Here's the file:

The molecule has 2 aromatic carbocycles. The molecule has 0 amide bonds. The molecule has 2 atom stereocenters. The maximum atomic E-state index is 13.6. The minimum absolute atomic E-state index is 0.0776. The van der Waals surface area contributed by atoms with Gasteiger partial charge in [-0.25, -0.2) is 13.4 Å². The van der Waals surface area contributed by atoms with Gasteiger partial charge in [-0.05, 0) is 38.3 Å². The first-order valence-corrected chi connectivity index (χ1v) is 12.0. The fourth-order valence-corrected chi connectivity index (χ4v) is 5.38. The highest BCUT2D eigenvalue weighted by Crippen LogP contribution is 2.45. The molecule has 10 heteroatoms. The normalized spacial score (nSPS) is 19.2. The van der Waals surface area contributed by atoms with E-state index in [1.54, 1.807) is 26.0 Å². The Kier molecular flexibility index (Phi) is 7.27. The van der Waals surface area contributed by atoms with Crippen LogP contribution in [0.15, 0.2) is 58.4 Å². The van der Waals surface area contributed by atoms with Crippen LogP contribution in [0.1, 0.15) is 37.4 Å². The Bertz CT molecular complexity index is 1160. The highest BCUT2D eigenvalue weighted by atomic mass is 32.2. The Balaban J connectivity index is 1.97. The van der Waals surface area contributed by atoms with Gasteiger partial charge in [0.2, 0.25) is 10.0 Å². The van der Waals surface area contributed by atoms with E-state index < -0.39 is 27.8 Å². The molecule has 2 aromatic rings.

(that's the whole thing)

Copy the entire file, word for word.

The molecule has 2 aromatic carbocycles. The molecule has 0 amide bonds. The molecule has 2 atom stereocenters. The maximum atomic E-state index is 13.6. The minimum absolute atomic E-state index is 0.0776. The van der Waals surface area contributed by atoms with Gasteiger partial charge in [-0.25, -0.2) is 13.4 Å². The van der Waals surface area contributed by atoms with Gasteiger partial charge in [-0.05, 0) is 38.3 Å². The first-order valence-corrected chi connectivity index (χ1v) is 12.0. The fourth-order valence-corrected chi connectivity index (χ4v) is 5.38. The highest BCUT2D eigenvalue weighted by Crippen LogP contribution is 2.45. The molecule has 10 heteroatoms. The normalized spacial score (nSPS) is 19.2. The van der Waals surface area contributed by atoms with E-state index in [1.54, 1.807) is 26.0 Å². The Kier molecular flexibility index (Phi) is 7.27. The van der Waals surface area contributed by atoms with Crippen LogP contribution in [0.15, 0.2) is 58.4 Å². The van der Waals surface area contributed by atoms with Crippen LogP contribution in [0.1, 0.15) is 37.4 Å². The Bertz CT molecular complexity index is 1160. The highest BCUT2D eigenvalue weighted by atomic mass is 32.2. The Balaban J connectivity index is 1.97. The van der Waals surface area contributed by atoms with Gasteiger partial charge in [0.2, 0.25) is 10.0 Å². The van der Waals surface area contributed by atoms with E-state index < -0.39 is 27.8 Å². The molecule has 2 aromatic rings.